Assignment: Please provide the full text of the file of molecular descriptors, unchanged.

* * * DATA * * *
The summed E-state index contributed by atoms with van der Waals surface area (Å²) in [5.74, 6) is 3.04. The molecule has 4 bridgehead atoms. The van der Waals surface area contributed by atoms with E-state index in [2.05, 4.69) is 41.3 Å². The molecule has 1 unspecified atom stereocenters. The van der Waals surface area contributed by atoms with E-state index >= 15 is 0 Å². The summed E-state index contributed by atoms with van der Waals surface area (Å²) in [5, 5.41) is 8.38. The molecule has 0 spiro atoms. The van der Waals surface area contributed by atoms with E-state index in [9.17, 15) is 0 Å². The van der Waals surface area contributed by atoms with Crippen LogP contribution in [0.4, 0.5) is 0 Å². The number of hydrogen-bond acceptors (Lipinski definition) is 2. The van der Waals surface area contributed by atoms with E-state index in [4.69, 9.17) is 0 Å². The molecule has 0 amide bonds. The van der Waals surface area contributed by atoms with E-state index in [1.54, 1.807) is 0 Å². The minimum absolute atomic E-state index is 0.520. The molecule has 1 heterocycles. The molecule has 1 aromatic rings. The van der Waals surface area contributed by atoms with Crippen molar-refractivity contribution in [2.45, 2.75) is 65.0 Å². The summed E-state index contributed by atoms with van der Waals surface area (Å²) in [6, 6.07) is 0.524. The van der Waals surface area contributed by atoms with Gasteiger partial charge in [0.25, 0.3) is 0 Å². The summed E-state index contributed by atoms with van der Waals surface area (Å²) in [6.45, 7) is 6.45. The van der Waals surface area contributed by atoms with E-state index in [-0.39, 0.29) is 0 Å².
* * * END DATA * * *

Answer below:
The summed E-state index contributed by atoms with van der Waals surface area (Å²) in [5.74, 6) is 3.04. The molecule has 4 bridgehead atoms. The van der Waals surface area contributed by atoms with E-state index in [2.05, 4.69) is 41.3 Å². The molecule has 1 unspecified atom stereocenters. The van der Waals surface area contributed by atoms with E-state index >= 15 is 0 Å². The summed E-state index contributed by atoms with van der Waals surface area (Å²) in [5, 5.41) is 8.38. The molecule has 0 spiro atoms. The van der Waals surface area contributed by atoms with E-state index in [9.17, 15) is 0 Å². The van der Waals surface area contributed by atoms with Crippen LogP contribution in [0.4, 0.5) is 0 Å². The number of hydrogen-bond acceptors (Lipinski definition) is 2. The van der Waals surface area contributed by atoms with E-state index in [4.69, 9.17) is 0 Å². The molecule has 0 amide bonds. The van der Waals surface area contributed by atoms with E-state index in [1.54, 1.807) is 0 Å². The minimum absolute atomic E-state index is 0.520. The molecule has 1 heterocycles. The molecule has 1 aromatic rings. The van der Waals surface area contributed by atoms with Crippen molar-refractivity contribution in [2.45, 2.75) is 65.0 Å². The summed E-state index contributed by atoms with van der Waals surface area (Å²) in [6, 6.07) is 0.524. The van der Waals surface area contributed by atoms with Gasteiger partial charge in [0.25, 0.3) is 0 Å². The summed E-state index contributed by atoms with van der Waals surface area (Å²) in [6.45, 7) is 6.45. The van der Waals surface area contributed by atoms with E-state index in [-0.39, 0.29) is 0 Å².